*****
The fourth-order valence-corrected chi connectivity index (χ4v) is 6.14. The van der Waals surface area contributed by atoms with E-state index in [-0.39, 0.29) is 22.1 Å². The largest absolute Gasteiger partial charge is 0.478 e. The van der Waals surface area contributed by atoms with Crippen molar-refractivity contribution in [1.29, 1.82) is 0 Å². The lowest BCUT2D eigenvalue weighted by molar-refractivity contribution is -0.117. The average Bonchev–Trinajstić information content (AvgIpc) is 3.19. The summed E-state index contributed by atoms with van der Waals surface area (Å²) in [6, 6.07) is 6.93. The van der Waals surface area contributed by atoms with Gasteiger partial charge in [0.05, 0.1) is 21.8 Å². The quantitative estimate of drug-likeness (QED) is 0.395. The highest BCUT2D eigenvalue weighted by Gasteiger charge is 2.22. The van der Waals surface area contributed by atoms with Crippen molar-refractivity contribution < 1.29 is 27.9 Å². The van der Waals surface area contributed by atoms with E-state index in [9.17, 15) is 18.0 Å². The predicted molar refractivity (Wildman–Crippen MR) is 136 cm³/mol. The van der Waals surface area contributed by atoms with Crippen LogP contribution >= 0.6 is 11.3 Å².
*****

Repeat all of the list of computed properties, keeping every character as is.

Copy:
The fourth-order valence-corrected chi connectivity index (χ4v) is 6.14. The van der Waals surface area contributed by atoms with E-state index in [-0.39, 0.29) is 22.1 Å². The largest absolute Gasteiger partial charge is 0.478 e. The van der Waals surface area contributed by atoms with Crippen molar-refractivity contribution in [1.29, 1.82) is 0 Å². The lowest BCUT2D eigenvalue weighted by molar-refractivity contribution is -0.117. The average Bonchev–Trinajstić information content (AvgIpc) is 3.19. The summed E-state index contributed by atoms with van der Waals surface area (Å²) in [6, 6.07) is 6.93. The van der Waals surface area contributed by atoms with Gasteiger partial charge in [0.05, 0.1) is 21.8 Å². The quantitative estimate of drug-likeness (QED) is 0.395. The highest BCUT2D eigenvalue weighted by Gasteiger charge is 2.22. The van der Waals surface area contributed by atoms with Crippen molar-refractivity contribution < 1.29 is 27.9 Å². The van der Waals surface area contributed by atoms with E-state index in [9.17, 15) is 18.0 Å². The predicted molar refractivity (Wildman–Crippen MR) is 136 cm³/mol. The van der Waals surface area contributed by atoms with Crippen LogP contribution >= 0.6 is 11.3 Å².